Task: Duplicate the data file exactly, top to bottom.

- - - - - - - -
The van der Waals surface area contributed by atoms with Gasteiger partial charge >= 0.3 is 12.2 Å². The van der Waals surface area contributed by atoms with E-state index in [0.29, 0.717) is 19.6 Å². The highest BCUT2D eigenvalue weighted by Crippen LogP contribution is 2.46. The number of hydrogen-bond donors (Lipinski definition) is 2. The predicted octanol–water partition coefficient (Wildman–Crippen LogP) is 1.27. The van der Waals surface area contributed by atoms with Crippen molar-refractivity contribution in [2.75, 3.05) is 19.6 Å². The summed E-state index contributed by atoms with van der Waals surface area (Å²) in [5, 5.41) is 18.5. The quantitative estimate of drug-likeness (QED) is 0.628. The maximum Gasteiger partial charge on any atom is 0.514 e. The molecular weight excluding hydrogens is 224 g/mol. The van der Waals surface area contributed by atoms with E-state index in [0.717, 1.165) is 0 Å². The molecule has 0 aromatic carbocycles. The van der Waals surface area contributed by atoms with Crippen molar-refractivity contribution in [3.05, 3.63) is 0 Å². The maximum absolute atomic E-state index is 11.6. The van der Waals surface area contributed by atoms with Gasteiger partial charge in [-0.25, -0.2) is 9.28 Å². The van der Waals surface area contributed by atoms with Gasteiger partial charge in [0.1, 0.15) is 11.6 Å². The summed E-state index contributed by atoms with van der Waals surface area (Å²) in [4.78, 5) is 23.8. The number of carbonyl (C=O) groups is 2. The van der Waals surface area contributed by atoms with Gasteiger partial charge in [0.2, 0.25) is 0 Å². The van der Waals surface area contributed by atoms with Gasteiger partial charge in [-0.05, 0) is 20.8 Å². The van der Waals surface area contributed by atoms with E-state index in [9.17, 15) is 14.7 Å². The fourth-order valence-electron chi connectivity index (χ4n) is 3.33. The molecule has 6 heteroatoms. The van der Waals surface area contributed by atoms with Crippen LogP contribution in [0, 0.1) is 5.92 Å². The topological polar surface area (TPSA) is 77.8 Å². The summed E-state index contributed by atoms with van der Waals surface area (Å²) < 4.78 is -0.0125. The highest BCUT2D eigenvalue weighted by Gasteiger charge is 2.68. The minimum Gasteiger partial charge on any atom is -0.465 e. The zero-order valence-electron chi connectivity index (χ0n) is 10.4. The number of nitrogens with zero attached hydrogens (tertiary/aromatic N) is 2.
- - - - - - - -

The van der Waals surface area contributed by atoms with Gasteiger partial charge >= 0.3 is 12.2 Å². The van der Waals surface area contributed by atoms with E-state index in [0.29, 0.717) is 19.6 Å². The highest BCUT2D eigenvalue weighted by Crippen LogP contribution is 2.46. The number of hydrogen-bond donors (Lipinski definition) is 2. The predicted octanol–water partition coefficient (Wildman–Crippen LogP) is 1.27. The van der Waals surface area contributed by atoms with Crippen molar-refractivity contribution in [2.75, 3.05) is 19.6 Å². The summed E-state index contributed by atoms with van der Waals surface area (Å²) in [5, 5.41) is 18.5. The quantitative estimate of drug-likeness (QED) is 0.628. The maximum Gasteiger partial charge on any atom is 0.514 e. The molecular weight excluding hydrogens is 224 g/mol. The van der Waals surface area contributed by atoms with E-state index in [0.717, 1.165) is 0 Å². The molecule has 0 aromatic carbocycles. The van der Waals surface area contributed by atoms with Crippen molar-refractivity contribution in [3.05, 3.63) is 0 Å². The maximum absolute atomic E-state index is 11.6. The van der Waals surface area contributed by atoms with Gasteiger partial charge in [-0.25, -0.2) is 9.28 Å². The van der Waals surface area contributed by atoms with Gasteiger partial charge in [0.1, 0.15) is 11.6 Å². The summed E-state index contributed by atoms with van der Waals surface area (Å²) in [4.78, 5) is 23.8. The number of carbonyl (C=O) groups is 2. The van der Waals surface area contributed by atoms with Gasteiger partial charge in [0.2, 0.25) is 0 Å². The van der Waals surface area contributed by atoms with Gasteiger partial charge in [-0.05, 0) is 20.8 Å². The van der Waals surface area contributed by atoms with E-state index in [9.17, 15) is 14.7 Å². The fourth-order valence-electron chi connectivity index (χ4n) is 3.33. The molecule has 6 heteroatoms. The van der Waals surface area contributed by atoms with Crippen LogP contribution in [0, 0.1) is 5.92 Å². The topological polar surface area (TPSA) is 77.8 Å². The summed E-state index contributed by atoms with van der Waals surface area (Å²) < 4.78 is -0.0125. The highest BCUT2D eigenvalue weighted by Gasteiger charge is 2.68. The minimum Gasteiger partial charge on any atom is -0.465 e. The zero-order valence-electron chi connectivity index (χ0n) is 10.4. The number of nitrogens with zero attached hydrogens (tertiary/aromatic N) is 2.